In verse six he says he can boast and not be a fool, but wanted no one to put him on a pedestal . He knew that the third heaven experience would be cause for criticism, or on the other hand, exaltation.
In verse seven he shows that God kept him humble, and from over exalting himself by “a thorn in the flesh” -- “a messenger of Satan”, to buffet him. The pain and suffering was evidently a physical thing, a thorn in the flesh -- so powerful that he sought Christ three times about it. He asked if the Lord would “let it depart”. Paul evidently was praying directly to Jesus Christ. After all he had met Him on the Damascus road in that remarkable transformation. We normally are taught to pray to the Father in Christ’s name, but we are not forbidden to address either member of the Godhead. Perhaps Paul was remembering that Christ had sought the Father three times in Gethsemane to let the cup pass from Him. Consider this: ’”I besought the Lord thrice’, i.e. frequently and fervently. God respected not the arithmetic of our prayers, how many they are; nor the rhetoric of our prayers, how neat they are; nor the geometry of our prayers, how long they are; nor the music of our prayers, how melodious they are; nor the logic of our prayers, how methodical they are; but the divinity of our prayers, how heart-sprung they are. Not gifts, but graces prevail in prayer” (John Trapp-1647).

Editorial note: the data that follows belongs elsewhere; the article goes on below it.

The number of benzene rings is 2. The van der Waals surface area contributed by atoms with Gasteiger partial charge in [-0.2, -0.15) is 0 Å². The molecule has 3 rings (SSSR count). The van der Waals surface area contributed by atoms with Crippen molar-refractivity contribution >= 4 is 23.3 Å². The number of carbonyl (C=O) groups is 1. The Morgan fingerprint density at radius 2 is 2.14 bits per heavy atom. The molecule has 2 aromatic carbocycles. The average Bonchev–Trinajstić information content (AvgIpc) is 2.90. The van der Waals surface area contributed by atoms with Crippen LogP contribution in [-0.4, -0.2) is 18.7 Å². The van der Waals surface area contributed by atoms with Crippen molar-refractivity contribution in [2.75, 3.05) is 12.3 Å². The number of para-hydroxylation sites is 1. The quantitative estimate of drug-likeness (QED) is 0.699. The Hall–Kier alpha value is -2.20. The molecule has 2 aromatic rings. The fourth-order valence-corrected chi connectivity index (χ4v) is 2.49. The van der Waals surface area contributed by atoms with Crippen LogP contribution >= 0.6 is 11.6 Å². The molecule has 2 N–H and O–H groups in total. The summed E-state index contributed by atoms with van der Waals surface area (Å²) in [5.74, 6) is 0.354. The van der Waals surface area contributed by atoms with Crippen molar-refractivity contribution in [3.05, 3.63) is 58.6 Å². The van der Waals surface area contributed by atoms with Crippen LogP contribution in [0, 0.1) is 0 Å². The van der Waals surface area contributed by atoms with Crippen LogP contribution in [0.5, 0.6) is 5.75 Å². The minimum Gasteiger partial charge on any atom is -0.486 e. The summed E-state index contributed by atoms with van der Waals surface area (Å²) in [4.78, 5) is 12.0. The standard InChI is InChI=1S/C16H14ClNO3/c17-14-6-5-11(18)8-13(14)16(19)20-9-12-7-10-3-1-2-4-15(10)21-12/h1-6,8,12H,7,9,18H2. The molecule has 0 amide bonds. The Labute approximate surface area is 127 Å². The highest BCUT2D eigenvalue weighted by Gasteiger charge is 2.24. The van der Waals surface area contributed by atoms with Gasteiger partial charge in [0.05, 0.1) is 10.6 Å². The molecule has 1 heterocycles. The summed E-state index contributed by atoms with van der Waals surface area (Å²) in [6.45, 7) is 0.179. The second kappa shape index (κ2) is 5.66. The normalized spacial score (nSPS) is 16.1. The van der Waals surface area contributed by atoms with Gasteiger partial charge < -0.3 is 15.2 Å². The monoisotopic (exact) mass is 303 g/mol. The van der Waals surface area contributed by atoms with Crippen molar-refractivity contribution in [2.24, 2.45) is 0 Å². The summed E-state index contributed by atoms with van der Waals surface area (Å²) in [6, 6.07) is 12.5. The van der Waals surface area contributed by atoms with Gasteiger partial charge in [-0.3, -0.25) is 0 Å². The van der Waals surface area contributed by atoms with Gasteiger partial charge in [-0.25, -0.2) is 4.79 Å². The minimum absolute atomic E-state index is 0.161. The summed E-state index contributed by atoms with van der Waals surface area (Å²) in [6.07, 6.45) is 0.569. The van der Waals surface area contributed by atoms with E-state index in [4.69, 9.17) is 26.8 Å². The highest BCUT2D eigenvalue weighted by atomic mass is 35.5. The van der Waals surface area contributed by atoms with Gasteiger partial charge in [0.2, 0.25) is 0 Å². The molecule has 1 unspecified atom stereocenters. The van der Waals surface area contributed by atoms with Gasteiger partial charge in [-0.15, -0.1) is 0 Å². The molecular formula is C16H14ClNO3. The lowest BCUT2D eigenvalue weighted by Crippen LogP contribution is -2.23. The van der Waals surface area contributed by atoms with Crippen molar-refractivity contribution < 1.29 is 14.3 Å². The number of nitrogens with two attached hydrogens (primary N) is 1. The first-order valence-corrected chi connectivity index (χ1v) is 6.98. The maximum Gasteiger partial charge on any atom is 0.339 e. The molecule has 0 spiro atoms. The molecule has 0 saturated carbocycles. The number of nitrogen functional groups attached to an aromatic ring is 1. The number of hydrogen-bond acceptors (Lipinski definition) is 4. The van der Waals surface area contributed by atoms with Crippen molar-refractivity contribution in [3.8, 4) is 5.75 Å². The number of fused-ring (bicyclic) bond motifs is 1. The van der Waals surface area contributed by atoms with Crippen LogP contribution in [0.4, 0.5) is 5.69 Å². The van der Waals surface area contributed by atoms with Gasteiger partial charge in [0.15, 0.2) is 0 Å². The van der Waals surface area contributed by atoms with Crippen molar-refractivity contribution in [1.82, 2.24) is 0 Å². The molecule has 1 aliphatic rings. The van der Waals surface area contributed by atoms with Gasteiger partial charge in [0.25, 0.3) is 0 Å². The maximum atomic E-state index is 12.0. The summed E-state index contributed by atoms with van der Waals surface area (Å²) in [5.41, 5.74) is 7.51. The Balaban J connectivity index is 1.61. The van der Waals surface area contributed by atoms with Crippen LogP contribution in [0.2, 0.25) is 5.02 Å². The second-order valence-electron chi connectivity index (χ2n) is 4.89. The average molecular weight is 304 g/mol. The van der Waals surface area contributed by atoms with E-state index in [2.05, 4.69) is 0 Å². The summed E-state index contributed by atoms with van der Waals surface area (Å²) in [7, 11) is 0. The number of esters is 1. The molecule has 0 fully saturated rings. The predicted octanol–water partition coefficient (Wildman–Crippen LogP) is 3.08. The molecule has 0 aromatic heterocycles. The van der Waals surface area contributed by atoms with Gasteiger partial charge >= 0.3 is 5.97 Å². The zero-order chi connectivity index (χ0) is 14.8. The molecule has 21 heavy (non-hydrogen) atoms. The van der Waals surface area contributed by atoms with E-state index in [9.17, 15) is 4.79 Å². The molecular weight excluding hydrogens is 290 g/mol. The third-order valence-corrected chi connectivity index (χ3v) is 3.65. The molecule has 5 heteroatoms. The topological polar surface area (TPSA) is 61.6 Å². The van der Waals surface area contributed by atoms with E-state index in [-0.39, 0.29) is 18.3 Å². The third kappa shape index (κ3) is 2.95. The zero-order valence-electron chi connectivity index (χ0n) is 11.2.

The Lord answered him directly “My grace is sufficient for thee: for my strength is made perfect in weakness”( 2 Corinthians 12:9). A remarkable answer, and a great lesson for Paul, and for us. “These words should be engraven on the palm of every believer’s hand” (Charles Hodge- 1797-1878). We know that grace is the Greek word charis, which is found over 120 times in the Bible, and in regard to God’s grace to man means His love, and favor, and care, all strictly unmerited to unworthy sinners such as we all are.
It may seem incredible to some of us that God would use a messenger of Satan for the purpose of keeping any of God’s children humble, especially the apostle Paul, but that is exactly what God did in this case. We need to fully understand that Satan is “God’s devil” as Rolfe Barnard once said. He was not the first one to see this. Martin Luther said it in the 1500’s. Also, John Calvin said "Satan...can do nothing without God's will and consent” (Institutes I: xiv:17) But what we may not realize that is more incredible is Christ’s answer to the apostle, and ultimately for us. He is saying that in every situation that we may face, His grace is sufficient. For the child of God this is a promise, sustenance and a comfort through any trial, any loss, including death.